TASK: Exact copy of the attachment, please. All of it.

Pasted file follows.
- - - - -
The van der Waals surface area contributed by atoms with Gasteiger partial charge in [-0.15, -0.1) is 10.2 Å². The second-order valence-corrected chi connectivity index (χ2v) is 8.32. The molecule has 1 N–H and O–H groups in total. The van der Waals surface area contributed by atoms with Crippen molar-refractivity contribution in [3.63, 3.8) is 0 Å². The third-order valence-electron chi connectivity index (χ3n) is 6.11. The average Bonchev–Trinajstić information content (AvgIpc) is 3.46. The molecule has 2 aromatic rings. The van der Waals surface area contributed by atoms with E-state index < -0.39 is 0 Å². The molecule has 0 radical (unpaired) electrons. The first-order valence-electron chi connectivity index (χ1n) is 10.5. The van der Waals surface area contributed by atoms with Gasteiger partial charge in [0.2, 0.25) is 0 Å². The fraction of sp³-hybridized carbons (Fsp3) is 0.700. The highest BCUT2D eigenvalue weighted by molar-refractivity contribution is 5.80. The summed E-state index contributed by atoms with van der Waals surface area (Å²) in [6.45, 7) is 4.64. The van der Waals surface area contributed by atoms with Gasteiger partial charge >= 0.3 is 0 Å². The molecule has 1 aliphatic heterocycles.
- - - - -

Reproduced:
The van der Waals surface area contributed by atoms with Gasteiger partial charge in [-0.15, -0.1) is 10.2 Å². The second-order valence-corrected chi connectivity index (χ2v) is 8.32. The molecule has 1 N–H and O–H groups in total. The van der Waals surface area contributed by atoms with Crippen molar-refractivity contribution in [3.63, 3.8) is 0 Å². The third-order valence-electron chi connectivity index (χ3n) is 6.11. The average Bonchev–Trinajstić information content (AvgIpc) is 3.46. The molecule has 2 aromatic rings. The van der Waals surface area contributed by atoms with E-state index < -0.39 is 0 Å². The molecule has 0 radical (unpaired) electrons. The first-order valence-electron chi connectivity index (χ1n) is 10.5. The van der Waals surface area contributed by atoms with Gasteiger partial charge in [0.2, 0.25) is 0 Å². The fraction of sp³-hybridized carbons (Fsp3) is 0.700. The highest BCUT2D eigenvalue weighted by molar-refractivity contribution is 5.80. The summed E-state index contributed by atoms with van der Waals surface area (Å²) in [6.45, 7) is 4.64. The van der Waals surface area contributed by atoms with Gasteiger partial charge >= 0.3 is 0 Å². The molecule has 1 aliphatic heterocycles.